Then all the scans, blood tests started to come through. I am very lucky we had private health care so the operation for the lumpectomy was scheduled for March. I had to have a CT scan and MRI scan before to check that the cancer hadn’t spread. Those two weeks were the hardest, even harder then receiving the cancer news because of it has spread them everything changes – the outlook etc! Anyway we got the all clear. There was no sign of cancer in my body apart from where we knew it was. Thank god – one thing I have learnt through this whole journey is take the positives – abs this was pretty good positive!

 So the operation was in March and it went well. We had to wait for the the results – again for the results but they came back within two weeks. I had healed well and the surgeon was happy. But the news both good and bad. The good news is that he had taken the tumor out and got it all out. Positive!!! But the lymph node sample had shown  that it  was found  in the lymph node – which meant that I had to go back in and have another operation – to remove all my lymph nodes. I didn’t want that- it meant that the cancer had spread –

 So the operation to remove the lymph nodes was booked in for April 2021 again the surgeon was great and he removed 11 nodes and tests showed that 4 had cancer in them.

 So because of that the plan had changed – I had to have chemo and extra sessions of radiotherapy- again this wasn’t the plan – I didn’t want to lose my hair, I don’t want to have this poison in me – which I know will save my life but this wasn’t part of the diagnosis!!  I’m not even a hair person – I wear a hard hat all day lol or put it in a pony tail but I didn’t want to loose my hair, I didn’t want to look ill. I didn’t want to stop work or stop going to the gym.  This was not fair!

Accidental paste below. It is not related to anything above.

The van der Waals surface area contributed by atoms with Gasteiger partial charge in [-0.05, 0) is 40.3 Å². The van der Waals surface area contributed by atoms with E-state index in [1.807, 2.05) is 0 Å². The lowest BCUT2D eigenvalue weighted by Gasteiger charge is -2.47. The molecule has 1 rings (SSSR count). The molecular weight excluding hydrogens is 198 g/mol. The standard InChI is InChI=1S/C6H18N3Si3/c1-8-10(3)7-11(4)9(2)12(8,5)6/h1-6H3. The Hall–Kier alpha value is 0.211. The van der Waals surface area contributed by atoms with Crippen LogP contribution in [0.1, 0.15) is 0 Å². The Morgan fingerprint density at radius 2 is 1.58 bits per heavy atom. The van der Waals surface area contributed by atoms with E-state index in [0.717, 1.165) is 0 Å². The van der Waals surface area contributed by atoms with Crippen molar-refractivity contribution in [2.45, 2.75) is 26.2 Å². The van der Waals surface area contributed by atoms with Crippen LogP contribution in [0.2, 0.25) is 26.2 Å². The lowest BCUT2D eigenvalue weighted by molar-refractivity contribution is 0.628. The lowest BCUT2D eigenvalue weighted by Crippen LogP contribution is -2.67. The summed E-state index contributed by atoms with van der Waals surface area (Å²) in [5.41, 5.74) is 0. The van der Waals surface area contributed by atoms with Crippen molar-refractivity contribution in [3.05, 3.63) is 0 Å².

What was your first chemotherapy treatment like? What treatment/treatments did you or are currently undergoing?

I start chemo on the 12th July 2021 and I’m nervous. I have 6 doses spread over every 3 weeks for a 3 hour session. I’m nervous, apprehensive – I know that I need it but I don’t want it. If that makes sense – when ever you hear any one talk about chemo is always sounds so bad , I’m sure it is, but I’m hoping that I can’t find a positive out of it, I’ve cut my hair short to take into account that it will fall out – that helped a lot – being in control of something that you are not in control of in the cancer journey means a lot.

 

One bit of advice – if you can do anything to feel in control during this – do it!



Who did you turn to as your support system?  

My support system has been great, my OH – Gary has been fantastic and I couldn’t do this without him, my kids have been good, I think everyone hears cancer and  that your going to die – so it’s been hard to reassure them that I’m not dying – even if I think about it every day and that every ache could mean it’s spread or every headache is now brain cancer. I hear that gets easier to deal with- I hope so- it’s a very lonely journey living with cancer. My family have been great, friends so supportive but if you haven’t heard those words yourself you really have no idea. I talk to a charity Breast cancer now and I talk to a lady who has had the same treatment ( she has had her lymph nodes removed) and she is a great help, it’s just so good to talk to someone who knows the dark places you go too or just to rant too. My work have been great and that has really helped, I’ve started going back to the gym and understanding that it will take time to get back to where I was but I need it for my mental health. Now more then ever.